Concept Phone Works As A Universal Remote For IoT Devices

Concept Phone Works As A Universal Remote For IoT Devices
Design

By understanding the world around it, this phone unlocks a singular experience for controlling your smart home

Ido Lechner, Home Editor
  • 23 may 2017

The smart home industry is projected to grow from its $46.97b valuation back in 2015 to upwards of $121b by 2022, with a slew of new interfaces and concept designs promising to bring automation and connectivity to every nook and cranny of one’s living quarters. Already we’ve seen various takes on how Internet of Things will manifest within the home, from plug and play motion sensing utilities you can customize on the fly, to more pervasive technologies such as Amazon Alexa. And while these technologies offer an intuitive means for interaction with one’s home, they lack an underlying infrastructure to acquaint themselves with one another for a truly interconnected setup.


Indeed, in order to reach that elusive stage of widespread adoption, smart home app, infrastructure and utility manufacturers will ultimately have to create collaborative designs capable of tying into larger frameworks, without forgoing their own carefully crafted user experience. To that effect, researchers from the Future Interfaces Group over at Carnegie Melon University have developed a new prototype smartphone dubbed ‘the EM-sensing phone,’ capable of identifying which device a user intends on controlling and surfacing relevant apps to make it possible.

By tapping the phone to whatever product they want to control – be it a refrigerator, thermostat or television – the EM-sensing phone lets users seamlessly manipulate the devices around them. It even goes a few levels deeper than that by feeding on contextual clues to make life easier: tapping a phone that’s already primed with a document to a printer for instance will automatically surface print settings, instead of forcing you to go through the motions of connecting to that specific printer, selecting the document and manually inputting your preferences. The same practice holds true for sending files to one’s computer, or anything for that matter.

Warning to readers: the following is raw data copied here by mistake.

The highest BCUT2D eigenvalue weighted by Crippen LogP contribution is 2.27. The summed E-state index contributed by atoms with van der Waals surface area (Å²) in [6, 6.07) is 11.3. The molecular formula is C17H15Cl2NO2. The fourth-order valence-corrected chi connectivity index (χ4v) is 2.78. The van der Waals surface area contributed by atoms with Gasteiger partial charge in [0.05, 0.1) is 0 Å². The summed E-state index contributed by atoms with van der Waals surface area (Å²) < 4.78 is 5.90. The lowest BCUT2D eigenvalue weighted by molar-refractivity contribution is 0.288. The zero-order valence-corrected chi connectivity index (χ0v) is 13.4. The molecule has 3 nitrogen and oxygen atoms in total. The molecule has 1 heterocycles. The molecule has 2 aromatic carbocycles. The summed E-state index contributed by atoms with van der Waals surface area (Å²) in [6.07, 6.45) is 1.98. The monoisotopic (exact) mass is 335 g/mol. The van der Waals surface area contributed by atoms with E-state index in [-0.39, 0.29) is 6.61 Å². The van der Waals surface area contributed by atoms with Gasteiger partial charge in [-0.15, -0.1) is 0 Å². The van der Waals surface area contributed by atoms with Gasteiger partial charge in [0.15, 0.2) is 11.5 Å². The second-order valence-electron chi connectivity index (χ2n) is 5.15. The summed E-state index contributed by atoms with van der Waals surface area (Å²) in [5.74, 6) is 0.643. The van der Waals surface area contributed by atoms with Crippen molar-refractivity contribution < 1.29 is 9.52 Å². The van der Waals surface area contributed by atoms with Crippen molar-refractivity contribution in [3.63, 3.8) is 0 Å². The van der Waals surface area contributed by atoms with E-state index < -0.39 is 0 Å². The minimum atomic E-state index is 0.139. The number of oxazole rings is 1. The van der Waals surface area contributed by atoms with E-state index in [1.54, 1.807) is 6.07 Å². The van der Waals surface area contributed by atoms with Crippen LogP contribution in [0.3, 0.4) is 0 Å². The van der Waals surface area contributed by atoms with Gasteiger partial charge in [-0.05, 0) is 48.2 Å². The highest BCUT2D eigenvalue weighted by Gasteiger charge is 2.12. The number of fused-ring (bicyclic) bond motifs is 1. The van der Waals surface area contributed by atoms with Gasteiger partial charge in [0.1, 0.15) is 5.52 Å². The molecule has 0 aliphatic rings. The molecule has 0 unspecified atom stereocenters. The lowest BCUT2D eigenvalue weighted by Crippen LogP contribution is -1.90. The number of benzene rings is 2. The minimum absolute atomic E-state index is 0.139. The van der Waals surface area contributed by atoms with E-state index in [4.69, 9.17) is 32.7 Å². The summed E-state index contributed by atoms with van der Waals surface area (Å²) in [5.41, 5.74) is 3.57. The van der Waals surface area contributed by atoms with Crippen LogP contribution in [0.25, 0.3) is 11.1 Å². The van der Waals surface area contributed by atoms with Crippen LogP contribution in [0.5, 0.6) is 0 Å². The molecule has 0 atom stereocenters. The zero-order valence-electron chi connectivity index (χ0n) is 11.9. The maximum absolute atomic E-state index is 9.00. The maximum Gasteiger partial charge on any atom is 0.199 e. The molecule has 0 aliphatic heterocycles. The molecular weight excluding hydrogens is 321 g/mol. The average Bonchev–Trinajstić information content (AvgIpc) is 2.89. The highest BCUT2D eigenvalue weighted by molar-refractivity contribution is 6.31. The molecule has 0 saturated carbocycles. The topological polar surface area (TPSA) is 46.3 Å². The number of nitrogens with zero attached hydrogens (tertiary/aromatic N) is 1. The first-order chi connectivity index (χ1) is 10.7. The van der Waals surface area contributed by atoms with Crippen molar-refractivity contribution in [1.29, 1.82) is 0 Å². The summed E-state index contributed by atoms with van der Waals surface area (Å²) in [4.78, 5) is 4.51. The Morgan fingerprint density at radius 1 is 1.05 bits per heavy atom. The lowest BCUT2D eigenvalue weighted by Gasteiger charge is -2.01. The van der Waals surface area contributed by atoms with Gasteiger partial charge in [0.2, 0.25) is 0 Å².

While the phone doesn’t necessarily universalize the many different products in the household, what it does do is grant immediate access to control them on a whim. The immediacy of our actions with the devices surrounding us can have large implications on the form factor of those devices – as assistant professor of human-computer interaction over at Carnegi Melon Chris Harrison puts it,

“Instead of having 50 touch screens in your house for every appliance, you could use the smartphone as this gateway. That’s a really powerful notion… It’s not a magic bullet, but it gets us closer to the smartphone knowing the context around me. That’s a much more magical, powerful experience than what we’re seeing right now.”

The death of the TV remote, and most mechanical button-based interfaces in the household draws near, as the smartphone will centralize physical functions much likes its done already for clocks and timers, surfing the internet, GPS,  making a payment, listening to music and so on.

From a technical standpoint, the smartphone works by using an electromagnetic sensor to identify frequency signatures emitted by various household appliances, whereby it narrows down the possible functions someone is trying to achieve. A machine-learning chip embedded within the device further determines the likeliest match for each signal, with up to 98% accuracy according to the Future Interfaces Group. And, since technology doesn’t require any external tagging, coordination between manufacturers, or third-party apps in order to manage a host of smart appliances, it’s essentially ‘bootstrapping a smart environment’ as Harrison puts it.

While the technology is still in its infancy, the team behind it speculates that the the EM-sensing phone (or some iteration to follow) will come to market quite fast once partners and manufacturers pick up on this new approach. With the inevitable barrier to adoption however, it’ll only prove feasible when smart products themselves pick up some major steam in infiltrating households across the globe. Until then, the researchers promise to prime the technology for the day they strike a deal with a corporation that deems the EM-sensing phone revolution ready.

EM-sensing phone

The smart home industry is projected to grow from its $46.97b valuation back in 2015 to upwards of $121b by 2022, with a slew of new interfaces and concept designs promising to bring automation and connectivity to every nook and cranny of one’s living quarters. Already we’ve seen various takes on how Internet of Things will manifest within the home, from plug and play motion sensing utilities you can customize on the fly, to more pervasive technologies such as Amazon Alexa. And while these technologies offer an intuitive means for interaction with one’s home, they lack an underlying infrastructure to acquaint themselves with one another for a truly interconnected setup.

+Amazon Alexa
+home
+human-computer interaction
+IoT
+IoT
+mobile
+Mobile
+motion sensing
+technology

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